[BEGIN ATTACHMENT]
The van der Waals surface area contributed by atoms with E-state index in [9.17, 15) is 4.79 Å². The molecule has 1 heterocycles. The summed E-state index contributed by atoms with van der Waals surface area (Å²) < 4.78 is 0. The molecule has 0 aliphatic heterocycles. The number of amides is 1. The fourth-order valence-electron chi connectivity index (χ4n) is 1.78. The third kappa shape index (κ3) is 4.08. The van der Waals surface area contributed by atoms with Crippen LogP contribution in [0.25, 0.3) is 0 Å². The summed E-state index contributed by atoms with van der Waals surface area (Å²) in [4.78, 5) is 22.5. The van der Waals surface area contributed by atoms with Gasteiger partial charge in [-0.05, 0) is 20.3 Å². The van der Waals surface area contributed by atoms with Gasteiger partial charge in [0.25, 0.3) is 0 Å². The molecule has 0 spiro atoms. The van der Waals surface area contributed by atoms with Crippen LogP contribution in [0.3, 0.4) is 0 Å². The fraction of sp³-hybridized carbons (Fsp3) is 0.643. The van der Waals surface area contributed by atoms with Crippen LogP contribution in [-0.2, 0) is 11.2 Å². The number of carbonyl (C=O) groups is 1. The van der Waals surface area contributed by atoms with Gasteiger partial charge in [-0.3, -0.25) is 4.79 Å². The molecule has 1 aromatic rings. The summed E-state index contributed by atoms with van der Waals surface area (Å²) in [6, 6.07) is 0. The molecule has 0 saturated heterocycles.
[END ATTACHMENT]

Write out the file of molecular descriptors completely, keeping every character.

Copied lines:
The van der Waals surface area contributed by atoms with E-state index in [9.17, 15) is 4.79 Å². The molecule has 1 heterocycles. The summed E-state index contributed by atoms with van der Waals surface area (Å²) < 4.78 is 0. The molecule has 0 aliphatic heterocycles. The number of amides is 1. The fourth-order valence-electron chi connectivity index (χ4n) is 1.78. The third kappa shape index (κ3) is 4.08. The van der Waals surface area contributed by atoms with Crippen LogP contribution in [0.25, 0.3) is 0 Å². The summed E-state index contributed by atoms with van der Waals surface area (Å²) in [4.78, 5) is 22.5. The van der Waals surface area contributed by atoms with Gasteiger partial charge in [-0.05, 0) is 20.3 Å². The van der Waals surface area contributed by atoms with Gasteiger partial charge in [0.25, 0.3) is 0 Å². The molecule has 0 spiro atoms. The van der Waals surface area contributed by atoms with Crippen LogP contribution in [0.3, 0.4) is 0 Å². The fraction of sp³-hybridized carbons (Fsp3) is 0.643. The van der Waals surface area contributed by atoms with Crippen LogP contribution in [-0.2, 0) is 11.2 Å². The number of carbonyl (C=O) groups is 1. The van der Waals surface area contributed by atoms with Gasteiger partial charge in [-0.3, -0.25) is 4.79 Å². The molecule has 1 aromatic rings. The summed E-state index contributed by atoms with van der Waals surface area (Å²) in [6, 6.07) is 0. The molecule has 0 saturated heterocycles.